you're reading...
Politics & Law

China might be moving closer to ASEAN on South China Sea.

China’s new leaders may be moving closer to resolving disputes over the South China Sea through a regional alliance rather than through separate negotiations with each of its territorial rivals.

This week’s summit of the Association of Southeast Asian Nations showed again the scale of sensitivities over the South China Sea with the Philippines objecting to a draft statement saying all sides agreed not to internationalize the maritime dispute.

China has consistently opposed ASEAN’s involvement in rival claims over the South China Sea that involve Vietnam, Taiwan, the Philippines, Malaysia, and Brunei.

Following the summit in Cambodia, Chinese Foreign Ministry Spokesman Qin Gang said an ASEAN Declaration of Conduct over the dispute – or DOC – could help ease tensions.

“China will continue to come back [with] sincere dialogue with ASEAN countries and to fully implement in an effective way the DOC so that all parties can accumulate mutual trust and carry on cooperation and put this issue of South China Sea in good control so that we can work together to safeguard peace, stability, cooperation, and development,” said Gang.

That Declaration of Conduct includes all parties exercising self-restraint by not inhabiting any of the currently uninhabited islands in dispute in the oil-rich sea. Indonesian Foreign Minister Marty Natalegawa says talks are already underway to keep alive Chinese/ASEAN cooperation on the issue.

“The key challenge, of course, now is we must ensure that the situation, on the ground or at sea, does not become not conducive so we must contain a conducive atmosphere so negotiation and dialogue can begin to take place,” said Natalegawa.

So why might China’s new leaders be more willing to consider ASEAN’s role in the dispute?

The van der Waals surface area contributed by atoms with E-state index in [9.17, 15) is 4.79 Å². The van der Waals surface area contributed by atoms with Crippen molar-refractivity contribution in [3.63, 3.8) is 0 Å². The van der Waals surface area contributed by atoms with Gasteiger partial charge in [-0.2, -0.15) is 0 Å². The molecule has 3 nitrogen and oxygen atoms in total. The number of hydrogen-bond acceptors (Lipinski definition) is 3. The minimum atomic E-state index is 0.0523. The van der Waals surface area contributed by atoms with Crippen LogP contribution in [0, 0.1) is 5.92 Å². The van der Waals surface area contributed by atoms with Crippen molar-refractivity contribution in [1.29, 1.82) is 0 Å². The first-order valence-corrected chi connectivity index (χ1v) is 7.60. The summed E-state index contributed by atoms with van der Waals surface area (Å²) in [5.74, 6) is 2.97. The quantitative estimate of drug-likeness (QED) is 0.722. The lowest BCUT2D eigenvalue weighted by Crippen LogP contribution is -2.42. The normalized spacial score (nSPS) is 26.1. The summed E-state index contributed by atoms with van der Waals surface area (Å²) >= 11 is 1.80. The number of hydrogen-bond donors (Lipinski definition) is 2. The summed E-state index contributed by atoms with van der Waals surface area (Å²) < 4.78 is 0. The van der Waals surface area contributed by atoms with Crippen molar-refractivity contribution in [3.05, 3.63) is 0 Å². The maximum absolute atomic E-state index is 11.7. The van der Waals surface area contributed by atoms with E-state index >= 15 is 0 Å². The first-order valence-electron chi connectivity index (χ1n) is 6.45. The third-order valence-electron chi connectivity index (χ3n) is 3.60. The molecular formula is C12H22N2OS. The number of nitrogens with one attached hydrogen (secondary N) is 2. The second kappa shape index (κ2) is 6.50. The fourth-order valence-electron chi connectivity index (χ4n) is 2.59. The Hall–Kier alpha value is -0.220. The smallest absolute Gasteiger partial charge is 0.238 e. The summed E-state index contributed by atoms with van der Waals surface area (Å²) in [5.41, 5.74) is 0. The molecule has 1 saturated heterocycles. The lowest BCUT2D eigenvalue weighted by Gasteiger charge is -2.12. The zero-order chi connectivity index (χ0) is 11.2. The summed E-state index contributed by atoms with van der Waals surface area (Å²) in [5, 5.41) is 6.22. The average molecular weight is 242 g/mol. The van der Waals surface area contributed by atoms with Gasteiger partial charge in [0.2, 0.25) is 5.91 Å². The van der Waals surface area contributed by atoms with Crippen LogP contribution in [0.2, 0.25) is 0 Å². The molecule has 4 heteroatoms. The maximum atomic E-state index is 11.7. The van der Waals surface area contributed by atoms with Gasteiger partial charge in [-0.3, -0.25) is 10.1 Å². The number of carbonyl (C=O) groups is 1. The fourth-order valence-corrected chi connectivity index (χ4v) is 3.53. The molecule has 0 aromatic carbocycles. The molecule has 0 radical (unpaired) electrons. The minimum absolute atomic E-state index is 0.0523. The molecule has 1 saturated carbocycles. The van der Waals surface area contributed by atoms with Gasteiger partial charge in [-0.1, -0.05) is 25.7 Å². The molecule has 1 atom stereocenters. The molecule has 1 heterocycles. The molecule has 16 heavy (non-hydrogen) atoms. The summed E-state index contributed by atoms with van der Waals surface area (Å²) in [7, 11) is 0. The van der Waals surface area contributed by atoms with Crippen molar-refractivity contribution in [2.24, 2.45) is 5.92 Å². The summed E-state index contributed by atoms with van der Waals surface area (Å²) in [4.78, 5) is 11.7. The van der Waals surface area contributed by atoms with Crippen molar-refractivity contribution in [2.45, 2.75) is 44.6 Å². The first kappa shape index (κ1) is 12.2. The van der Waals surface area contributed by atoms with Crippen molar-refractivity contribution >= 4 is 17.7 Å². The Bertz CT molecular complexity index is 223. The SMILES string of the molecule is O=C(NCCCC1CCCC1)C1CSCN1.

Professor Xiang Lanxin chairs international affairs studies at Shanghai’s Fudan University. He says Beijing’s outgoing leaders miscalculated how Southeast Asian neighbors would respond to broader Chinese territorial claims.

“They did make huge strategic mistakes. I am talking about diplomatic mistakes. One is the assertion of core interests that cover the South China Sea,” said Lanxin.

He says that led to the mistaken impression in Washington and Hanoi and Manila that Beijing intended to claim all of the South China Sea for itself.

“This is an indication of Chinese great ambition of taking over the South China Sea. That’s not the Chinese plan. It is a mistake,” he said.

He expects China’s new leaders will appeal less to nationalism over the South China Sea, moving away from a narrative that focused on the United States as a declining power trying to maintain its status by repositioning diplomatic, military, and commercial assets in Asia.

“Our leaders frequently use the same argument – basically it is a social Darwinist argument – to try to sell their version of nationalism. That has been a very, very risky business,” he said.

Elizabeth Economy directs Asia studies at the U.S. Council on Foreign Relations. She says the new Chinese leader, Xi Jinping, has a choice between a more Deng-Xiaoping-style domestic focus or a more Hu-Jintao assertiveness in regional affairs and the establishment of China as a naval power.

“This more assertive foreign policy, of course, has helped to raise China’s profile internationally but at the same time has brought it into conflict with its neighbors such as Japan, the Philippines, and Vietnam. So the next set of Chinese leaders faces great opportunity in the China that they have inherited but also a set of very distinct challenges,” said Economy.

U.S. President Barack Obama raised the South China Sea issue during closed-door sessions of the ASEAN summit.